This is a reprint of our review from the 2013 Venice Film Festival. James Franco might not be the first person to debut a film he'd directed at each of the three major European festivals in the same year (Ulrich Seidl recently managed the feat with his 'Paradise' trilogy, albeit not in the same calendar year). But it's an undoubtedly impressive run, especially given that Franco has spent the same period of time starring in two legitimate blockbusters in the shape of "Oz The Great And Powerful" and "This Is The End," as well as working on his umpteen other projects of various shapes and sizes. He certainly wins points for his work ethic, but reaction to the films so far—"Interior Leather Bar," which played Berlin after premiering at Sundance, and "As I Lay Dying," which unspooled at Cannes—has been decidedly mixed. But nevertheless, hopes were high for his latest, »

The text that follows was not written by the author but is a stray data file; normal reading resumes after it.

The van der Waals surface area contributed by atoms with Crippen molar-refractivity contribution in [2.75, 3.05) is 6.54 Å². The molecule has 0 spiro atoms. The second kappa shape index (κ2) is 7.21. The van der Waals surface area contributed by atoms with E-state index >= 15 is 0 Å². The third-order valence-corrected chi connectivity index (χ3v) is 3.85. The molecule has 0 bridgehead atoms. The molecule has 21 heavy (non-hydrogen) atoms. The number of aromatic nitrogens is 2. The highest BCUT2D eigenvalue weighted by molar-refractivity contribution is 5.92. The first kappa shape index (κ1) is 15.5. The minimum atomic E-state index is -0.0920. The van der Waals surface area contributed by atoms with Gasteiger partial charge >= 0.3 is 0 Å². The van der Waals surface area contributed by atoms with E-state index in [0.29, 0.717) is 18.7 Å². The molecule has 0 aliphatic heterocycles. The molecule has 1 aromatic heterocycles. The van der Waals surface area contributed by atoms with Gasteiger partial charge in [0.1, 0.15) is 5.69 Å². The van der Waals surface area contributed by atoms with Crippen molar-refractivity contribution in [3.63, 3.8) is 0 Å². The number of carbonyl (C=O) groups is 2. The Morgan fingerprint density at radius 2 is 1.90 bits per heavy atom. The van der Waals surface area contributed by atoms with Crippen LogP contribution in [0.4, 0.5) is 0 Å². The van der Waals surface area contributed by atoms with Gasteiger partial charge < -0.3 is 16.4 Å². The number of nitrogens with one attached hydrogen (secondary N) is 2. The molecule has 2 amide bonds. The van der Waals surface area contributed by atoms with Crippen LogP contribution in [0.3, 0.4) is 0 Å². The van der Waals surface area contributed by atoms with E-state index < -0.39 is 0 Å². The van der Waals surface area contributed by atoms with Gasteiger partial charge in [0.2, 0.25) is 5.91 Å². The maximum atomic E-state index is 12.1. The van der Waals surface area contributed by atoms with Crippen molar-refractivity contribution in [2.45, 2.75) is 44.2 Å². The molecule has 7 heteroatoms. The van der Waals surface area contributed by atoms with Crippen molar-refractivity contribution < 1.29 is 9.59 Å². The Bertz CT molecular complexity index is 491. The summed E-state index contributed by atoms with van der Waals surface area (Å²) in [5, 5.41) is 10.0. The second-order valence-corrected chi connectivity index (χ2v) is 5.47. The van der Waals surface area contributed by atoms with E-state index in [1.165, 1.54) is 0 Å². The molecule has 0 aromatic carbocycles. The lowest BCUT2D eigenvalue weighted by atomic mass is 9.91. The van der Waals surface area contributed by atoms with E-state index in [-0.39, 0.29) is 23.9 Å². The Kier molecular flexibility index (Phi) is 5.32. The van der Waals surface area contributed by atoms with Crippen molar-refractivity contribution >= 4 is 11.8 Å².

- Oliver Lyttelton